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carers living in the Gwynedd area and Shropshire area.
Posted: Wed Oct 13, 2010 8:01 am
Hi! I'm a 3rd year student at Bangor
university,studying a joint honours degree in Health and social care
and criminology and criminal justice. As part of my degree i must
write a dissertation on a topic of my choice and i've chosen to write upon the topic of provision of care for informal carers in both the Gwynedd area and the Shropshire area.
The study intends to compare and contrast the different types of resources and help on offer to these urban and rural areas.
Therefore i would be very greaful if anyone living in these areas can write back to me to give me your opinions and views on the help that your local council give to you.
Greatly appreciated Helen
I live in Shropshire, Helen,
Posted: Wed Oct 13, 2010 9:20 pm
I live in Shropshire, Helen, but can you tell me what an 'informal carer' is, please?
Right now there is a
Posted: Wed Oct 13, 2010 11:09 pm
Right now there is a serious shortage of "arers" in these locations. We need to put the big "C" back into aring, in my opinion, as nobody is admitting to being an "arer" .. its a stigma kind of thing..
alot of people just dont
Posted: Wed Oct 13, 2010 11:35 pm
alot of people just dont think there are a carer..
thank you all for your
Posted: Thu Oct 14, 2010 9:02 am
thank you all for your quick replies.
Firstly sorry Frandrake for causing confusion, an informal carer is just another word for a person who is a carer . They provide upaid care for either their partner, child, parents and neighbours etc. Excalibur, Yes I suppose there is a type of stigma attached to being a carer and I suppose that some people assume that carers use there status to claim benefits!!!where clearly thiis is NOT the case. And Paul yes you're right, a lot of people don't realise that they are carers,and don't realise that the care there providing is valuable. The the 2007 Carers UK Reported that this 'informal care' is worth and estimated Â£87 billion per year!!!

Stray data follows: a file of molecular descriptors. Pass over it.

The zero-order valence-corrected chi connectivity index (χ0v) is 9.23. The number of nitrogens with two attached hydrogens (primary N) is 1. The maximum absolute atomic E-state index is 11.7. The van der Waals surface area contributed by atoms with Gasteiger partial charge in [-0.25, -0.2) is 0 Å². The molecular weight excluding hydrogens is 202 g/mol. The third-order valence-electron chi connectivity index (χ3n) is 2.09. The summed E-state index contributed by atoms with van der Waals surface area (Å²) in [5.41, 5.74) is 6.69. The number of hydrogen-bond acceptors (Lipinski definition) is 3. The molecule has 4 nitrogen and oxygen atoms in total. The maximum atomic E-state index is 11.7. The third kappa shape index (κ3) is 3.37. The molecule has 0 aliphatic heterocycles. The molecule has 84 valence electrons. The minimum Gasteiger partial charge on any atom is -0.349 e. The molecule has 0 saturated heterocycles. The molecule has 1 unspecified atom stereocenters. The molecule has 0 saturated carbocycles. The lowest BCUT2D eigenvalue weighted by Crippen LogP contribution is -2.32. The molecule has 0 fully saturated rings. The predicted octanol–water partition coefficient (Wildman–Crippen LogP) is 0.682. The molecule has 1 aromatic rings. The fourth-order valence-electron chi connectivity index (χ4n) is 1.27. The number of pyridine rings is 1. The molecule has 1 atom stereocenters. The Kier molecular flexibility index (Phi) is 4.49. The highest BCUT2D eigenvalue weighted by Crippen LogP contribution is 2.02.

Would you be so kind as to answer some of my questions? It would be greatly appreciated
-Can any of you tell me what your local councils have done in order to help you as a carer?
-How did you go about getting help? or do you not recieve help?
-Do you think carers living in ruralised areas are disadvantaged and is it hareder for them to recive and make uses of services?
thank you again for being so co-oprative much appreciated
Ok, so what is a
Posted: Thu Oct 14, 2010 9:24 am
Ok, so what is a FORMAL carer then?
If I am an 'informal' one?
If you are a third year student studying Health and Social Care, then you should, by now, know the difference between paid, employed workers and US.
We DO know what a CARER IS, Helen, we're IT.
Please tell us what a FORMAL carer is.....
Maybe the 'terms' which you have been taught are wrong, not really having a go at you, but your terminology is just wrong and I'm getting annoyed at that. I'm not an 'informal' anything, like I'm not legit or not to be taken seriously.